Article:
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Portuguese Asia or, more properly, the Estado da India Oriental was one of the strangest imperial entities in history. Although initiated by the voyages of Vasco da Gama and the subsequent martial campaigns of his successors, Francisco de Almeida and Afonso de Albuquerque, most of it was created piecemeal by the activities of many individuals, some anonymous. Scattered in tiny enclaves from Africa to Japan, about all it had in common was that it was nominally subject to the king in Lisbon and "unified" by the papal donation of 1493. Resembling a sting of spaced-out beads between Mocambique to Nagasaki, the Portuguese lands included Goa, Cochin in Kerala, and Macau. However, rather than any sort of imperial entity as known in more modern times, the Estado was more like a patchwork of arrangements held together by native weakness or inertia and the only real navy in Asia. This collection of essays tells of Vasco da Gama's first voyage to India, explains how the Estado at the beginning of the 16th century was abreast of the latest contemporary European trends, shows how it developed trading networks and how it coped in its rivalry with the Dutch East India Company, as well relating Portuguese activities in the seas off Labrador and Newfoundland. Among the other subjects tackled in these essays are the Portuguese presence in India and jewel trading, and there is also a bibliographical essay giving printed source materials pertaining to the 15th and 16th centuries.
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Table of Contents

Contents: Introduction; India or Brazil? Priority for imperial survival during the wars of the RestauraA AGBPo; Two Lusitanian variations on a Dutch theme: Portuguese companies in times of crisis, 1628-1662; Francisco Rodrigues de Silveira, the forgotten soldado prA!tico; The origin and rhythm of Dutch aggression against the Estado da India, 1601-1661; Millenarianism and empire: Portuguese Asian decline and the 'crise de conscience' of the missionaries; Jewel trading in Portuguese India in the 16th and 17th centuries; Portugal, Venice, Genoa and the traffic in precious stones at the beginning of the modern age; A legend in black and white: the American Indian as propaganda in the Eighty Years War (in collaboration with Michiel Hoogeveen); Portugal's 'shadow empire' in the Bay of Bengal; South India and the China Seas: how the V.O.C. shifted its weight from China and Japan to India around A.D. 1636 (in collaboration with Mark Vink); A tale of two Coromandel towns: Madraspatam (Fort St George) and SAGBPo Thome de Meliapur; The Estado da Aindia on the subcontinent: Portuguese as players on a South Asian stage; Early Portuguese travel and influence at the corner of Asia; In northern mists: Portuguese voyages to the boreal Atlantic; Bibliographical essay: a treasury of printed source materials pertaining to the 15th and 16th centuries; Embassies from Malacca and the 'shadow empire'; Vasco da Gama: a speculative reconstruction of a voyage and its antecedents; The Renaissance as reflected in Goa; Private trading in Portuguese Asia: a substantial will o'the wisp; Few thanks to the king: the building of Portuguese India; Index.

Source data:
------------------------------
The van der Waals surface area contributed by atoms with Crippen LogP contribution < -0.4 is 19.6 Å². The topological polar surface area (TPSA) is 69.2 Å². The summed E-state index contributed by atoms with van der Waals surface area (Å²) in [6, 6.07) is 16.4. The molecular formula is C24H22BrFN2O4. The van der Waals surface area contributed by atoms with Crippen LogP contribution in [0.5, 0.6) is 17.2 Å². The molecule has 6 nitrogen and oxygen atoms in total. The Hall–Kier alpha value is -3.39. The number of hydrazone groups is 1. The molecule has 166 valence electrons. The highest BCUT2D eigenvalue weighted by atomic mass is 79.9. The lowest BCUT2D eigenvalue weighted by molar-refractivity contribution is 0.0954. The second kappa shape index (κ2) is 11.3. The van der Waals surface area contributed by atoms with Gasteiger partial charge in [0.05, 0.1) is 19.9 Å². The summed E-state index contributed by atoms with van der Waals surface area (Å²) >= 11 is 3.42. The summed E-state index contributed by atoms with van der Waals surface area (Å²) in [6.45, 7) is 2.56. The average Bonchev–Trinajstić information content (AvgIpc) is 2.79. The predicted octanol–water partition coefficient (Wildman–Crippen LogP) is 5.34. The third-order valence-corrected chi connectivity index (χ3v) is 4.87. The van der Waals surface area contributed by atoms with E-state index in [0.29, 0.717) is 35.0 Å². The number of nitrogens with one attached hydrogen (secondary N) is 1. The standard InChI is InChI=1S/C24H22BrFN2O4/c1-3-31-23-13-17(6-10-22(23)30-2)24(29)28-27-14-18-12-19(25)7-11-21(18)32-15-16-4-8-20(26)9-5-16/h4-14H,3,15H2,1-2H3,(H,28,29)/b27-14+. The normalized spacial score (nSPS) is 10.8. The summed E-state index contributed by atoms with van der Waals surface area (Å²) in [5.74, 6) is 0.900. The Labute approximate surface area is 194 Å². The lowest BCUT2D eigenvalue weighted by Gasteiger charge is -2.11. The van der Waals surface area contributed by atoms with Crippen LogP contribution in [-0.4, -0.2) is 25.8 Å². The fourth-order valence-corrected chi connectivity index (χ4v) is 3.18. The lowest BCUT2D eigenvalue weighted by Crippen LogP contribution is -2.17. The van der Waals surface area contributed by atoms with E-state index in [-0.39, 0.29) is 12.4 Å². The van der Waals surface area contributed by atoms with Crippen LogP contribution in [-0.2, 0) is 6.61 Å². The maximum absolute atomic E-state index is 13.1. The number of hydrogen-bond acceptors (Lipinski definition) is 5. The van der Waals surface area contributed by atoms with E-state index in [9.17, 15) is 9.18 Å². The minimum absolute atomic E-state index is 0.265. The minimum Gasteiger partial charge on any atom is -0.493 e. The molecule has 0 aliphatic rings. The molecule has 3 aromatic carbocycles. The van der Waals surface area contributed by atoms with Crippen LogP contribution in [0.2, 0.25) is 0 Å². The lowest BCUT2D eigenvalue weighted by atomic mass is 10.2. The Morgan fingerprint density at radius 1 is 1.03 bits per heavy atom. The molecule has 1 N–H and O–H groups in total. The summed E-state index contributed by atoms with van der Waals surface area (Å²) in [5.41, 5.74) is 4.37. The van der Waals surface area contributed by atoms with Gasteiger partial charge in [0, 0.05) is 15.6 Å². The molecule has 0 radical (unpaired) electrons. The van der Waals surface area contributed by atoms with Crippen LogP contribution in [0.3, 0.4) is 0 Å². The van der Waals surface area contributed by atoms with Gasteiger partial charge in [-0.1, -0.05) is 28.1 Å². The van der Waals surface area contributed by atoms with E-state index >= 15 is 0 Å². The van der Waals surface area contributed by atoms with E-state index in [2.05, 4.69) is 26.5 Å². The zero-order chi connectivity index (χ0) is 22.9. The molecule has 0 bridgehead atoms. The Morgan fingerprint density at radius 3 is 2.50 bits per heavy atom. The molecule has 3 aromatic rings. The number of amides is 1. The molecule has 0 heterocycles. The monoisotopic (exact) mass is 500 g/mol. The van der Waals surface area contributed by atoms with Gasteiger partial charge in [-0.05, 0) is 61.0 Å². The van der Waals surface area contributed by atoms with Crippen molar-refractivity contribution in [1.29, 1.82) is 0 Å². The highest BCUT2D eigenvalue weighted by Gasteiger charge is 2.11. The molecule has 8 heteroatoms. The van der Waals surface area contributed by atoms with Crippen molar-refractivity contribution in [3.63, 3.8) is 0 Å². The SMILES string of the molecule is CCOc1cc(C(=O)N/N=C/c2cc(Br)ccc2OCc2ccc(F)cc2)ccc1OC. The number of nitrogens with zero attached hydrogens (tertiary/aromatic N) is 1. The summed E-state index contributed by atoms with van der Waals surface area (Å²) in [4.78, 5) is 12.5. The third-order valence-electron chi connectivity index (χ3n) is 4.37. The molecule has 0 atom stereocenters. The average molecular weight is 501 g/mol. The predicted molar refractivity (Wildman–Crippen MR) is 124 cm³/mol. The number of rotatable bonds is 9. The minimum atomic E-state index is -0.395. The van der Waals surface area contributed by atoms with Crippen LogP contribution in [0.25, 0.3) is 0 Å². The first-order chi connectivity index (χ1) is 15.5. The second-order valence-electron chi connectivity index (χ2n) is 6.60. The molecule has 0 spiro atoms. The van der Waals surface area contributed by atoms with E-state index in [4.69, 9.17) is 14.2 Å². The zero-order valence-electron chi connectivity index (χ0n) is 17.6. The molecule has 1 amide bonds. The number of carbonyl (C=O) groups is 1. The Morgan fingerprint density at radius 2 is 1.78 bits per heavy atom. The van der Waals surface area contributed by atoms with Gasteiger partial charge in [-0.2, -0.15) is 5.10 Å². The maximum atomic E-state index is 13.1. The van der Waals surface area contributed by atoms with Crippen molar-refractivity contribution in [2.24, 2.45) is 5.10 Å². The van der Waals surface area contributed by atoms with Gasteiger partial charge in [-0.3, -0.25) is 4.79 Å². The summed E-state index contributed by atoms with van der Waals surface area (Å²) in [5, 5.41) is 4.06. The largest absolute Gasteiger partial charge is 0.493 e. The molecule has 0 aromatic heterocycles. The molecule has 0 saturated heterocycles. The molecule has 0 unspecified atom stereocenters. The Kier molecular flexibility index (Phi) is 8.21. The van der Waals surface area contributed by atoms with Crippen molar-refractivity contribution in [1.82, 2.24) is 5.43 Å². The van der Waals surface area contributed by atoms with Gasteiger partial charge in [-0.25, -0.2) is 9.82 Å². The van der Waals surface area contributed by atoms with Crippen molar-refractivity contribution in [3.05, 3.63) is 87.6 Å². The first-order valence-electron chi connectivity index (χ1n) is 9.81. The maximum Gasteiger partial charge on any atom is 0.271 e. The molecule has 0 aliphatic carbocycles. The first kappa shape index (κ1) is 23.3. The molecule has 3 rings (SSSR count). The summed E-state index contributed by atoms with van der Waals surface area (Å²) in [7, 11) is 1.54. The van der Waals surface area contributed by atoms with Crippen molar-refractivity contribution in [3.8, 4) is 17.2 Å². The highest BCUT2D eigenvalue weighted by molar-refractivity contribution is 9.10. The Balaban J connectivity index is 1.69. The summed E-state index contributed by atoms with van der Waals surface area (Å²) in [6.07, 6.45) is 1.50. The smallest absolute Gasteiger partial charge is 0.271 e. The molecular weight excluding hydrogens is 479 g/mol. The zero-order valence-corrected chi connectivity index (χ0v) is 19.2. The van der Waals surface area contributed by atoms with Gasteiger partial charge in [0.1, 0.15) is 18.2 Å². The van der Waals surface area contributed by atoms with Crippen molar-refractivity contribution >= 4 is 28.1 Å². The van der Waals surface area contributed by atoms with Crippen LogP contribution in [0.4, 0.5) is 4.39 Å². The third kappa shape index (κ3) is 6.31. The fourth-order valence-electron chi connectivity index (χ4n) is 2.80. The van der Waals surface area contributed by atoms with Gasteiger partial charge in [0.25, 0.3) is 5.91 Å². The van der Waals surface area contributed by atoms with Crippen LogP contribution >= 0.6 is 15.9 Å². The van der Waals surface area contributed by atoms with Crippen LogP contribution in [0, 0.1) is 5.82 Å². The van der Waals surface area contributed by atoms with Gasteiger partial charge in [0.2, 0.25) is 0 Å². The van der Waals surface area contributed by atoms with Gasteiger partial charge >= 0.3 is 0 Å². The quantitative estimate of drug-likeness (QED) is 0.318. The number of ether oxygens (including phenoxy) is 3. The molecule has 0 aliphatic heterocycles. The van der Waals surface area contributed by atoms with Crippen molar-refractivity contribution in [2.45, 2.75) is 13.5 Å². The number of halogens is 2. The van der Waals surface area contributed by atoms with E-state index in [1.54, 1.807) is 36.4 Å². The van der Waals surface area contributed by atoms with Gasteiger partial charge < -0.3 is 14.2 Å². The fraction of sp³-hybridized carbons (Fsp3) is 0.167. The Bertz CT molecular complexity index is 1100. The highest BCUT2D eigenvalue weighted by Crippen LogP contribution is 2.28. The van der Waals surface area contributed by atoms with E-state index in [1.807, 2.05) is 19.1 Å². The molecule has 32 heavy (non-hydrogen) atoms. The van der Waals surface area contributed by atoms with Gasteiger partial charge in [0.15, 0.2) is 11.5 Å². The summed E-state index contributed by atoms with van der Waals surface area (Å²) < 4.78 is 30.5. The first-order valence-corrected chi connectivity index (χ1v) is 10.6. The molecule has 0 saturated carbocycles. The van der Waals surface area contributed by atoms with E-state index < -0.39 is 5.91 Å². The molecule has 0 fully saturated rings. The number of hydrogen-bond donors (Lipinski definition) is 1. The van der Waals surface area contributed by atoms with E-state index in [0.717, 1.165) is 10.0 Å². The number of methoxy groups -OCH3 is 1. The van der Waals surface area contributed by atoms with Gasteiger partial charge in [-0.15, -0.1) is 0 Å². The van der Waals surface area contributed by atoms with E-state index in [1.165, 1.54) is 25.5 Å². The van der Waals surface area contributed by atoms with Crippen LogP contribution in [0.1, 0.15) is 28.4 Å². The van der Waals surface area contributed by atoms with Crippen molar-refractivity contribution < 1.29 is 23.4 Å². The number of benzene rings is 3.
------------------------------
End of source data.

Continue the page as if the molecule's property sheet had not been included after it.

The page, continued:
About the Author

George D. Winius, University of Massachusetts-Dartmouth, USA


'Winius' latest Studies on Portuguese Asia, 1495-1689 is sure to be very well received in scholarly circles and will truly be an inspiration to other researchers of Indo-Portuguese History.' INDICA, vol. 40, 2, sept. 2003 'The book represents an important contribution to studies about Portuguese expansion in the sixteenth and seventeenth centuries.' Sixteenth Century Journal

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